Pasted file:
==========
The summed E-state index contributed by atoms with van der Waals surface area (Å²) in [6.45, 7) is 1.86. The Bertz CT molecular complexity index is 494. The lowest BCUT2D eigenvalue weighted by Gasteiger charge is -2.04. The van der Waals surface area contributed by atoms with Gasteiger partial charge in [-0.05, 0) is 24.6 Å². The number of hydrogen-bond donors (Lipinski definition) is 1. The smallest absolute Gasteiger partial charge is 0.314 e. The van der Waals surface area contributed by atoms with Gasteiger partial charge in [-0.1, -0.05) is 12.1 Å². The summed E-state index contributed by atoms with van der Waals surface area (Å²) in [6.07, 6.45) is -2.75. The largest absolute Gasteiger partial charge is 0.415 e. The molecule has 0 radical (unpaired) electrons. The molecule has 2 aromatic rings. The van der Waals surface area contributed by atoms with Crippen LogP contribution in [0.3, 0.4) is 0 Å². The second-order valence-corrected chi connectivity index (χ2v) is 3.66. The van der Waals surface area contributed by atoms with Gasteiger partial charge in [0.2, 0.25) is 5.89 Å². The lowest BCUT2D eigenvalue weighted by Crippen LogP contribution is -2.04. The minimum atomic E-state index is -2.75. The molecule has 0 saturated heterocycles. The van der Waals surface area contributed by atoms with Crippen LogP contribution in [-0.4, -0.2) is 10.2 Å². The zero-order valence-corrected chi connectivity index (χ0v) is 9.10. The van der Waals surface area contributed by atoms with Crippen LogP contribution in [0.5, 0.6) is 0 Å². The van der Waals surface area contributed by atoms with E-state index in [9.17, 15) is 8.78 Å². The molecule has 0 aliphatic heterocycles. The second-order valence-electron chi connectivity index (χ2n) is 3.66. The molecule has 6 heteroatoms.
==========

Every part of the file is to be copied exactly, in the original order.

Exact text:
The summed E-state index contributed by atoms with van der Waals surface area (Å²) in [6.45, 7) is 1.86. The Bertz CT molecular complexity index is 494. The lowest BCUT2D eigenvalue weighted by Gasteiger charge is -2.04. The van der Waals surface area contributed by atoms with Gasteiger partial charge in [-0.05, 0) is 24.6 Å². The number of hydrogen-bond donors (Lipinski definition) is 1. The smallest absolute Gasteiger partial charge is 0.314 e. The van der Waals surface area contributed by atoms with Gasteiger partial charge in [-0.1, -0.05) is 12.1 Å². The summed E-state index contributed by atoms with van der Waals surface area (Å²) in [6.07, 6.45) is -2.75. The largest absolute Gasteiger partial charge is 0.415 e. The molecule has 0 radical (unpaired) electrons. The molecule has 2 aromatic rings. The van der Waals surface area contributed by atoms with Crippen LogP contribution in [0.3, 0.4) is 0 Å². The second-order valence-corrected chi connectivity index (χ2v) is 3.66. The van der Waals surface area contributed by atoms with Gasteiger partial charge in [0.2, 0.25) is 5.89 Å². The lowest BCUT2D eigenvalue weighted by Crippen LogP contribution is -2.04. The minimum atomic E-state index is -2.75. The molecule has 0 saturated heterocycles. The van der Waals surface area contributed by atoms with Crippen LogP contribution in [-0.4, -0.2) is 10.2 Å². The zero-order valence-corrected chi connectivity index (χ0v) is 9.10. The van der Waals surface area contributed by atoms with Crippen LogP contribution in [0.5, 0.6) is 0 Å². The van der Waals surface area contributed by atoms with E-state index in [9.17, 15) is 8.78 Å². The molecule has 0 aliphatic heterocycles. The second-order valence-electron chi connectivity index (χ2n) is 3.66. The molecule has 6 heteroatoms.